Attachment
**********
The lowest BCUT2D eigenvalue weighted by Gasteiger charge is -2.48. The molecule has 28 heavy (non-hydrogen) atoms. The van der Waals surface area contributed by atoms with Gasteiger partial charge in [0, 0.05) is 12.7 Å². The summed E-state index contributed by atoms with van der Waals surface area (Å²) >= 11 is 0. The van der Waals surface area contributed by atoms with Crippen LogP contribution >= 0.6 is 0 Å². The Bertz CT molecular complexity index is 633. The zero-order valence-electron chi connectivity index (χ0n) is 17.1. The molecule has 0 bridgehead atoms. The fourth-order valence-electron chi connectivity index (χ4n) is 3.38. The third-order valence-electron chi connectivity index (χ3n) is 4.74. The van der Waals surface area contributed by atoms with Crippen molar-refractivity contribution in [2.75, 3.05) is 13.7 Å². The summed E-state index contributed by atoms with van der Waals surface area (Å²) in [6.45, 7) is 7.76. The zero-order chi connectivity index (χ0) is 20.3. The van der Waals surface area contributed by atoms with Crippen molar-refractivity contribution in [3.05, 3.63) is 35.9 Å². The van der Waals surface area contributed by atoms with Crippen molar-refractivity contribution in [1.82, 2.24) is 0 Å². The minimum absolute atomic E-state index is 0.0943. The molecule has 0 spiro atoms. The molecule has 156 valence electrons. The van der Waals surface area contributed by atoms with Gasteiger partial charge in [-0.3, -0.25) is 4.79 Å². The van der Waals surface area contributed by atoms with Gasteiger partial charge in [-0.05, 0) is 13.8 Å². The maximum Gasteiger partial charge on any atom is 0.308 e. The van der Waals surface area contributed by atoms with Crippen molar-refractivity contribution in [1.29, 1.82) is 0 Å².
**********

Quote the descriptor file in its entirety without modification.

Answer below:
The lowest BCUT2D eigenvalue weighted by Gasteiger charge is -2.48. The molecule has 28 heavy (non-hydrogen) atoms. The van der Waals surface area contributed by atoms with Gasteiger partial charge in [0, 0.05) is 12.7 Å². The summed E-state index contributed by atoms with van der Waals surface area (Å²) >= 11 is 0. The van der Waals surface area contributed by atoms with Crippen LogP contribution >= 0.6 is 0 Å². The Bertz CT molecular complexity index is 633. The zero-order valence-electron chi connectivity index (χ0n) is 17.1. The molecule has 0 bridgehead atoms. The fourth-order valence-electron chi connectivity index (χ4n) is 3.38. The third-order valence-electron chi connectivity index (χ3n) is 4.74. The van der Waals surface area contributed by atoms with Crippen molar-refractivity contribution in [2.75, 3.05) is 13.7 Å². The summed E-state index contributed by atoms with van der Waals surface area (Å²) in [6.45, 7) is 7.76. The zero-order chi connectivity index (χ0) is 20.3. The van der Waals surface area contributed by atoms with Crippen molar-refractivity contribution in [3.05, 3.63) is 35.9 Å². The van der Waals surface area contributed by atoms with Crippen molar-refractivity contribution in [1.82, 2.24) is 0 Å². The minimum absolute atomic E-state index is 0.0943. The molecule has 0 spiro atoms. The molecule has 156 valence electrons. The van der Waals surface area contributed by atoms with Gasteiger partial charge in [-0.3, -0.25) is 4.79 Å². The van der Waals surface area contributed by atoms with Gasteiger partial charge in [-0.05, 0) is 13.8 Å². The maximum Gasteiger partial charge on any atom is 0.308 e. The van der Waals surface area contributed by atoms with Crippen molar-refractivity contribution in [1.29, 1.82) is 0 Å².